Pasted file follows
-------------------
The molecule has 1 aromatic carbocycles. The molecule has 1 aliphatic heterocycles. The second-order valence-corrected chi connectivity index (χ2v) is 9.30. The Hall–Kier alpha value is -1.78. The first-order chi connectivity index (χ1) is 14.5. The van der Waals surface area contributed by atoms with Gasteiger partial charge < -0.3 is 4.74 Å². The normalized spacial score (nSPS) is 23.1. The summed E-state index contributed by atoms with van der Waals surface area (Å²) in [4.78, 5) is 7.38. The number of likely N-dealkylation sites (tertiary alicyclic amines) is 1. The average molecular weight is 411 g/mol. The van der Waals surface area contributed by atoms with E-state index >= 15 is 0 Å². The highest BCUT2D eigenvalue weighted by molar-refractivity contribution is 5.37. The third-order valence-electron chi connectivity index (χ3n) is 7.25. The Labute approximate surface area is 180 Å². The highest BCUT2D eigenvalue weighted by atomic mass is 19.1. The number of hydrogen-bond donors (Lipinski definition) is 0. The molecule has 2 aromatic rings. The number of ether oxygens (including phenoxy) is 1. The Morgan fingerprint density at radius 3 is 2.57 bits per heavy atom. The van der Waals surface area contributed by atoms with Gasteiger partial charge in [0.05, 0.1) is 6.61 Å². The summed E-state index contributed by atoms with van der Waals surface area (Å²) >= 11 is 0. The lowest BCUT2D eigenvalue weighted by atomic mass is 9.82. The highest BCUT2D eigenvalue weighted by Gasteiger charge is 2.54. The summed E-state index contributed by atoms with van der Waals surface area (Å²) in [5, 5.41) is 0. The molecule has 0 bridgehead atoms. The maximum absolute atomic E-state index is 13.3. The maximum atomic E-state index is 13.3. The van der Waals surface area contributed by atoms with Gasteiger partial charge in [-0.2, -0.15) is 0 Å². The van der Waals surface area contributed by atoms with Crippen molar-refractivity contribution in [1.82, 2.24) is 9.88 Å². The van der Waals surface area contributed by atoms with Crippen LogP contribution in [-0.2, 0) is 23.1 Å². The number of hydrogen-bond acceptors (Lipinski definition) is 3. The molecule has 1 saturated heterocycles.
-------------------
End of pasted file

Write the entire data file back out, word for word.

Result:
The molecule has 1 aromatic carbocycles. The molecule has 1 aliphatic heterocycles. The second-order valence-corrected chi connectivity index (χ2v) is 9.30. The Hall–Kier alpha value is -1.78. The first-order chi connectivity index (χ1) is 14.5. The van der Waals surface area contributed by atoms with Gasteiger partial charge < -0.3 is 4.74 Å². The normalized spacial score (nSPS) is 23.1. The summed E-state index contributed by atoms with van der Waals surface area (Å²) in [4.78, 5) is 7.38. The number of likely N-dealkylation sites (tertiary alicyclic amines) is 1. The average molecular weight is 411 g/mol. The van der Waals surface area contributed by atoms with E-state index >= 15 is 0 Å². The highest BCUT2D eigenvalue weighted by molar-refractivity contribution is 5.37. The third-order valence-electron chi connectivity index (χ3n) is 7.25. The Labute approximate surface area is 180 Å². The highest BCUT2D eigenvalue weighted by atomic mass is 19.1. The number of hydrogen-bond donors (Lipinski definition) is 0. The molecule has 2 aromatic rings. The number of ether oxygens (including phenoxy) is 1. The Morgan fingerprint density at radius 3 is 2.57 bits per heavy atom. The van der Waals surface area contributed by atoms with Gasteiger partial charge in [0.05, 0.1) is 6.61 Å². The summed E-state index contributed by atoms with van der Waals surface area (Å²) >= 11 is 0. The lowest BCUT2D eigenvalue weighted by atomic mass is 9.82. The highest BCUT2D eigenvalue weighted by Gasteiger charge is 2.54. The summed E-state index contributed by atoms with van der Waals surface area (Å²) in [5, 5.41) is 0. The molecule has 0 bridgehead atoms. The maximum absolute atomic E-state index is 13.3. The maximum atomic E-state index is 13.3. The van der Waals surface area contributed by atoms with Gasteiger partial charge in [-0.2, -0.15) is 0 Å². The van der Waals surface area contributed by atoms with Crippen molar-refractivity contribution in [1.82, 2.24) is 9.88 Å². The van der Waals surface area contributed by atoms with Crippen LogP contribution in [-0.2, 0) is 23.1 Å². The number of hydrogen-bond acceptors (Lipinski definition) is 3. The molecule has 1 saturated heterocycles.